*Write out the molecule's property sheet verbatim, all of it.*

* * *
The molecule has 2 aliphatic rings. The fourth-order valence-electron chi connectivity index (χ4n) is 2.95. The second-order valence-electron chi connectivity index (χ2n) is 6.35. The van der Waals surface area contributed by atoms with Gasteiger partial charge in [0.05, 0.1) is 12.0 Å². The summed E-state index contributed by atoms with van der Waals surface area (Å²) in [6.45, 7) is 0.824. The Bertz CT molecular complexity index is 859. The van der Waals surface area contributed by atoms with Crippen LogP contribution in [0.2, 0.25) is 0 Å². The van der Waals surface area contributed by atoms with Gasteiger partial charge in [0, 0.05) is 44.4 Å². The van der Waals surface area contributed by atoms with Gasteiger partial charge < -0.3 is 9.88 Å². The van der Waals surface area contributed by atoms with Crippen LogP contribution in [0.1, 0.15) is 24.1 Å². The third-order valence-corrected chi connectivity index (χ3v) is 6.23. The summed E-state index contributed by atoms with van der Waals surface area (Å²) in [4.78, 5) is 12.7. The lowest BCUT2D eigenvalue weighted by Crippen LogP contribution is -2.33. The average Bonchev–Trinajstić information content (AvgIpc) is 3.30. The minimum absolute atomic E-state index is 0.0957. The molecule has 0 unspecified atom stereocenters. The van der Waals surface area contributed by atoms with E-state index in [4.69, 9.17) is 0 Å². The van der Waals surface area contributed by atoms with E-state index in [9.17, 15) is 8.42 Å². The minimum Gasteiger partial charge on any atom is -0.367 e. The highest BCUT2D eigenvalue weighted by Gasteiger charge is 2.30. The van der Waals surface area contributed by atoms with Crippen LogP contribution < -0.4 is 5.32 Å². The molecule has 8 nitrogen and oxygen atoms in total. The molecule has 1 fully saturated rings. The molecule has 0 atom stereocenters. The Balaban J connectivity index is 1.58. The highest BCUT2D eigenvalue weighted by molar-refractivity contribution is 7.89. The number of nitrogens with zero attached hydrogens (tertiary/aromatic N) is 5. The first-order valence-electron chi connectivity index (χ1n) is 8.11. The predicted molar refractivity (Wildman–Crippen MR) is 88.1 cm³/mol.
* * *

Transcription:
The molecule has 2 aliphatic rings. The fourth-order valence-electron chi connectivity index (χ4n) is 2.95. The second-order valence-electron chi connectivity index (χ2n) is 6.35. The van der Waals surface area contributed by atoms with Gasteiger partial charge in [0.05, 0.1) is 12.0 Å². The summed E-state index contributed by atoms with van der Waals surface area (Å²) in [6.45, 7) is 0.824. The Bertz CT molecular complexity index is 859. The van der Waals surface area contributed by atoms with Crippen LogP contribution in [0.2, 0.25) is 0 Å². The van der Waals surface area contributed by atoms with Gasteiger partial charge in [0, 0.05) is 44.4 Å². The van der Waals surface area contributed by atoms with Gasteiger partial charge < -0.3 is 9.88 Å². The van der Waals surface area contributed by atoms with Crippen LogP contribution in [0.1, 0.15) is 24.1 Å². The third-order valence-corrected chi connectivity index (χ3v) is 6.23. The summed E-state index contributed by atoms with van der Waals surface area (Å²) in [4.78, 5) is 12.7. The lowest BCUT2D eigenvalue weighted by Crippen LogP contribution is -2.33. The average Bonchev–Trinajstić information content (AvgIpc) is 3.30. The minimum absolute atomic E-state index is 0.0957. The molecule has 0 unspecified atom stereocenters. The van der Waals surface area contributed by atoms with E-state index in [4.69, 9.17) is 0 Å². The van der Waals surface area contributed by atoms with E-state index in [9.17, 15) is 8.42 Å². The minimum Gasteiger partial charge on any atom is -0.367 e. The highest BCUT2D eigenvalue weighted by Gasteiger charge is 2.30. The van der Waals surface area contributed by atoms with Crippen LogP contribution < -0.4 is 5.32 Å². The molecule has 8 nitrogen and oxygen atoms in total. The molecule has 1 fully saturated rings. The molecule has 0 atom stereocenters. The Balaban J connectivity index is 1.58. The highest BCUT2D eigenvalue weighted by molar-refractivity contribution is 7.89. The number of nitrogens with zero attached hydrogens (tertiary/aromatic N) is 5. The first-order valence-electron chi connectivity index (χ1n) is 8.11. The predicted molar refractivity (Wildman–Crippen MR) is 88.1 cm³/mol.